I have tried to read back through as many posts about small claims on the forum as possible. Is there somewhere else I should be looking - somewhere that outlines the whole process, step by step?

I always thought that MCOL and the small claims process was meant to be accessible for the general public - frankly, it feels like the Krypton Factor right now.

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I don't think that we can advise you any further on this.

When you issue the proceedings and you get a response - then please let us know and we will help you with the next step.

 

If he doesn't respond to your claim then make sure that you apply for your judgment as soon as his deadline expires.

 

Good luck


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Thank you.

Please know that I really do appreciate you taking the time and effort to advise me on this.

I apologise if I sound like I don't know whether I'm coming or going - the whole thing has been incredibly stressful, and during the period it's been going on, we have had to deal with some other legal issues with nightmare tenants and abandoned rental properties.

My head feels like it might explode with all the legal stuff I have tried to research, and I am fast learning that at the end of the day, it all comes down to the opinion of the individual judge.

 

Thanks once again for trying to help me - I really do appreciate your efforts.

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We received a paper copy of the AOS today, and while the defendant doesn't admit any of the claim, he had ticked that he wishes to defend part (not all) of it.

How does this work in practice? Does it mean the part he isn't defending will automatically be awarded to us?

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Doesn't it say in the defence what he is admitting to and what he is defending?

 

Anyway what it means is that you can request judgement for the admitted par and then simply go to court on the disputed element.

 

If he has admitted that he owes you a certain sum of money – then when you get the judgement, you can go ahead and enforce it straightaway.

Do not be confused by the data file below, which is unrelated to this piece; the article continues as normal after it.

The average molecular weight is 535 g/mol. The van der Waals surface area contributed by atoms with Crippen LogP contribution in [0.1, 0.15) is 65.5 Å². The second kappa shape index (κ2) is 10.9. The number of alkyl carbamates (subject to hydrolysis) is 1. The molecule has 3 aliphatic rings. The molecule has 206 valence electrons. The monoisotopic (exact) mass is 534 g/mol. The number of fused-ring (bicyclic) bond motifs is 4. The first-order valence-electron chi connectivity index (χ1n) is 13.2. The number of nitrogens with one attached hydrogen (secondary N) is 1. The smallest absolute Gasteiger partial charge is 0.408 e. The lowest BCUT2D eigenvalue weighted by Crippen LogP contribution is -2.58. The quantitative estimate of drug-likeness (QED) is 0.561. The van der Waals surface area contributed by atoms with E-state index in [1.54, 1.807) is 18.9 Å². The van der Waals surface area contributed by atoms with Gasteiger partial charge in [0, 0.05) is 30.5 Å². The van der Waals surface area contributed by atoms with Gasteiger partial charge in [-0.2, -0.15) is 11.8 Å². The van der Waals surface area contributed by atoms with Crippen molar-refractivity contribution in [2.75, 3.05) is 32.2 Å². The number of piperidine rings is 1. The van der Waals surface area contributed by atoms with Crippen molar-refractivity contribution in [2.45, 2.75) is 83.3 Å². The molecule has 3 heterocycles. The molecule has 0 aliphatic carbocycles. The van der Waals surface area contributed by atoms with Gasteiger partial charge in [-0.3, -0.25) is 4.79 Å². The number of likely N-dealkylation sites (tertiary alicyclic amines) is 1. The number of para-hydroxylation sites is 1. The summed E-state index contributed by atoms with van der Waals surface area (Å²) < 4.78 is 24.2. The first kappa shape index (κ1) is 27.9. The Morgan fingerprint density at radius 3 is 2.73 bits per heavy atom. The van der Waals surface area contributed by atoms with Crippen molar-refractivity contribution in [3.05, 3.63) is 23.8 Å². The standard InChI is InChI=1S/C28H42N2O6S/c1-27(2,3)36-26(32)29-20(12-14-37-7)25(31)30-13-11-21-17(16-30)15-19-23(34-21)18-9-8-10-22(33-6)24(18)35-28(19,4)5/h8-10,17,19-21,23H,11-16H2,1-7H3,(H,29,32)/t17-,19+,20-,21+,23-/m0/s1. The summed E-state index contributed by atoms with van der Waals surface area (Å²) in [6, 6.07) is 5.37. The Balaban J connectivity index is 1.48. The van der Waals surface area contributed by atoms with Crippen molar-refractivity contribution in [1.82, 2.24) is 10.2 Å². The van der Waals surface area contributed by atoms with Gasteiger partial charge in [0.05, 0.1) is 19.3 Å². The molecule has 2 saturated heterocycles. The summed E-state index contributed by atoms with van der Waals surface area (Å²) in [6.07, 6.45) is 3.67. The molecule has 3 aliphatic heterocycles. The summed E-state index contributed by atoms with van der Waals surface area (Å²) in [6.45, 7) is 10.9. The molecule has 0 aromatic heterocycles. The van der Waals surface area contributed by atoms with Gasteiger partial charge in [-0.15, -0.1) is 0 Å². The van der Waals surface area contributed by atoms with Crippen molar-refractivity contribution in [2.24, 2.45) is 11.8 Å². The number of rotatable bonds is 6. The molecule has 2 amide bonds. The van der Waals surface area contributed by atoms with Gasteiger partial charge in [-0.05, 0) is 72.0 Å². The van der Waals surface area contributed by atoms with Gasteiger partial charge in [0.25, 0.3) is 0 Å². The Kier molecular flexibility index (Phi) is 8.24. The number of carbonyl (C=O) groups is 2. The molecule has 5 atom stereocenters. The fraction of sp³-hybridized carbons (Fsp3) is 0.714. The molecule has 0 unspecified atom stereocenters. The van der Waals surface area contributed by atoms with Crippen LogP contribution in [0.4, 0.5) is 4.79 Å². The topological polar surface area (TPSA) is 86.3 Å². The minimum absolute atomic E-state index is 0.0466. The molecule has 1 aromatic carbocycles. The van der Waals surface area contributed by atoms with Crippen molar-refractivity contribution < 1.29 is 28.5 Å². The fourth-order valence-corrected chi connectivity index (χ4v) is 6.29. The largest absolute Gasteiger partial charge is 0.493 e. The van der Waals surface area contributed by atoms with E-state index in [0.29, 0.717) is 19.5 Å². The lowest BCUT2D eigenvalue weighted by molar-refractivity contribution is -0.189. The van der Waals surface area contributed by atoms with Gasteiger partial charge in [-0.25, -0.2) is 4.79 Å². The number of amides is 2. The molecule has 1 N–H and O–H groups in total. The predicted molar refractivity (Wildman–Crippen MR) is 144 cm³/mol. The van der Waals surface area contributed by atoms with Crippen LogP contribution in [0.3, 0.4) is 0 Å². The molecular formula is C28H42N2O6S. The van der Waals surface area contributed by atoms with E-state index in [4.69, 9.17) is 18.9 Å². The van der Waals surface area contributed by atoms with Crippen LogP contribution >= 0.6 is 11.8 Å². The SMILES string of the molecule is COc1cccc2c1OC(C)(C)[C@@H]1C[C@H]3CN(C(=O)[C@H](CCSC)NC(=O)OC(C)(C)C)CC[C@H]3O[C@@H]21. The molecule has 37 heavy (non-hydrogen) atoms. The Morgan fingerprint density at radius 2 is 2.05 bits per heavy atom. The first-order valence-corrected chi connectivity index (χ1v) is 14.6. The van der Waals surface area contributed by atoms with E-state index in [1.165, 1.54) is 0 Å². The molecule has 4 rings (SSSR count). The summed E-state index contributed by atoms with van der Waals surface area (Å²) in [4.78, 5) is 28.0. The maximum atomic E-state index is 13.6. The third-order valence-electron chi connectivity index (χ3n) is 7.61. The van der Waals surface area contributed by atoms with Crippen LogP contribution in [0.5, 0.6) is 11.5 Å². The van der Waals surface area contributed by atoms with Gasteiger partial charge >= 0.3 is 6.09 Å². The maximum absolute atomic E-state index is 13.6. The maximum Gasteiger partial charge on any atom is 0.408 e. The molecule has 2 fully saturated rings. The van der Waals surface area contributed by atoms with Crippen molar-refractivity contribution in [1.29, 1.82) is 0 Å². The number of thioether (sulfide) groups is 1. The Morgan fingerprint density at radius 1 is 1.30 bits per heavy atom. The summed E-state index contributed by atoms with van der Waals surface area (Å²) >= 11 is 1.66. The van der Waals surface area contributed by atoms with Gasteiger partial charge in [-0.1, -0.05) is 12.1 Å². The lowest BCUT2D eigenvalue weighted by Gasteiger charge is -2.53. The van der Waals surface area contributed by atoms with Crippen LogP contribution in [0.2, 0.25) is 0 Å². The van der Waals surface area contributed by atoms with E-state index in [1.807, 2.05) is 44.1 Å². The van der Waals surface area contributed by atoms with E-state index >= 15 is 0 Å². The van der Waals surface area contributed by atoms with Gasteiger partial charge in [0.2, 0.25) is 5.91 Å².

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We haven't had a copy of his defence yet, only the AOS.

He has ticked the box that says, "I intend to defend part of this claim", but there are no further details.

 

We haven't been given anything that suggests he's admitted part of the claim, which is why I'm confused.

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They will make their admissions as part of the defence document, so it should specify which elements are admitted and which are not (and why not)

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Thanks BankFodder and StevemLS.

So to clarify, once we have the defence document, we can request judgement on the non-defended part?

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Admission of part of a claim for a specified amount of money

 

CPR 14.5

 

(1) This rule applies where –

 

(a) the only remedy which the claimant is seeking is the payment of a specified amount of money; and

(b) the defendant admits part of the claim.

(2) The defendant may admit part of the claim by filing an admission in the relevant practice form.

(3) On receipt of the admission, the court will serve a notice on the claimant requiring the return of the notice stating that–

(a) the claimant accepts the amount admitted in satisfaction of the claim;

(b) the claimant does not accept the amount admitted by the defendant and wishes the proceedings to continue; or

© if the defendant has requested time to pay, the claimant accepts the amount admitted in satisfaction of the claim, but not the defendant’s proposals as to payment.

(4) The claimant must –

(a) file the notice; and

(b) serve a copy on the defendant,within 14 days after it is served.

(5) If the claimant does not file the notice within 14 days after it is served on him, the claim is stayed(GL) until the notice is filed.

(6) If the claimant accepts the amount admitted in satisfaction of the claim, they may obtain judgment by filing a request in the relevant practice form and, if they do so –

(a) if the defendant has not requested time to pay, the procedure in paragraphs (7) to (9) will apply;